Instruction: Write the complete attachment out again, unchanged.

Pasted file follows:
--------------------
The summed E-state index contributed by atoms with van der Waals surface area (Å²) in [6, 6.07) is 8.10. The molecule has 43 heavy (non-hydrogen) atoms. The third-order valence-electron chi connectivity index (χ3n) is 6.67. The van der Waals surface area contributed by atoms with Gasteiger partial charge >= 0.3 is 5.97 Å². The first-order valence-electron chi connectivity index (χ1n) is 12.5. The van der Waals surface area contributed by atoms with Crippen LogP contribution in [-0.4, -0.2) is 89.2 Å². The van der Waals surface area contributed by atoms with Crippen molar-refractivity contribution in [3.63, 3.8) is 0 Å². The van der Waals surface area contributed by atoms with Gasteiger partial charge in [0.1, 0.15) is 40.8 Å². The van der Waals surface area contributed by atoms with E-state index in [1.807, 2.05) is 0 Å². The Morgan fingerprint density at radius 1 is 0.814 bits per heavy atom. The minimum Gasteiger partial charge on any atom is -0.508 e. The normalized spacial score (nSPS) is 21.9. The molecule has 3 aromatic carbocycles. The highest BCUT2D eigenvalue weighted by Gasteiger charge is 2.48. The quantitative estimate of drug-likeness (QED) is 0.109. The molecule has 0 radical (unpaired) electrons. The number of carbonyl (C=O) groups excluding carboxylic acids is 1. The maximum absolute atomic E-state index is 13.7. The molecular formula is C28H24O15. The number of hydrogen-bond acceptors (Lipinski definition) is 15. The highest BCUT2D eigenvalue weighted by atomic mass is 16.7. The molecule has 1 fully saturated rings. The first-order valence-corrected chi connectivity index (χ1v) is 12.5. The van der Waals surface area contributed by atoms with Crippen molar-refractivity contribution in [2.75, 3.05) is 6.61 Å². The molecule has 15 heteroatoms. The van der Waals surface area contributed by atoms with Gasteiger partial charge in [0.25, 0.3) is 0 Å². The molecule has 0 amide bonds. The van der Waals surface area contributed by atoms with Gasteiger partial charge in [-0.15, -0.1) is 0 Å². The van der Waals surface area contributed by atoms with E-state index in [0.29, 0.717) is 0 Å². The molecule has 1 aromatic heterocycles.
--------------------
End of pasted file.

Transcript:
The summed E-state index contributed by atoms with van der Waals surface area (Å²) in [6, 6.07) is 8.10. The molecule has 43 heavy (non-hydrogen) atoms. The third-order valence-electron chi connectivity index (χ3n) is 6.67. The van der Waals surface area contributed by atoms with Gasteiger partial charge >= 0.3 is 5.97 Å². The first-order valence-electron chi connectivity index (χ1n) is 12.5. The van der Waals surface area contributed by atoms with Crippen LogP contribution in [-0.4, -0.2) is 89.2 Å². The van der Waals surface area contributed by atoms with Crippen molar-refractivity contribution in [3.63, 3.8) is 0 Å². The van der Waals surface area contributed by atoms with Gasteiger partial charge in [0.1, 0.15) is 40.8 Å². The van der Waals surface area contributed by atoms with E-state index in [1.807, 2.05) is 0 Å². The Morgan fingerprint density at radius 1 is 0.814 bits per heavy atom. The minimum Gasteiger partial charge on any atom is -0.508 e. The normalized spacial score (nSPS) is 21.9. The molecule has 3 aromatic carbocycles. The highest BCUT2D eigenvalue weighted by Gasteiger charge is 2.48. The quantitative estimate of drug-likeness (QED) is 0.109. The molecule has 0 radical (unpaired) electrons. The number of carbonyl (C=O) groups excluding carboxylic acids is 1. The maximum absolute atomic E-state index is 13.7. The molecular formula is C28H24O15. The number of hydrogen-bond acceptors (Lipinski definition) is 15. The highest BCUT2D eigenvalue weighted by atomic mass is 16.7. The molecule has 1 fully saturated rings. The first-order valence-corrected chi connectivity index (χ1v) is 12.5. The van der Waals surface area contributed by atoms with Crippen molar-refractivity contribution in [2.75, 3.05) is 6.61 Å². The molecule has 15 heteroatoms. The van der Waals surface area contributed by atoms with Gasteiger partial charge in [0.25, 0.3) is 0 Å². The molecule has 0 amide bonds. The van der Waals surface area contributed by atoms with Gasteiger partial charge in [-0.15, -0.1) is 0 Å². The van der Waals surface area contributed by atoms with E-state index in [0.29, 0.717) is 0 Å². The molecule has 1 aromatic heterocycles.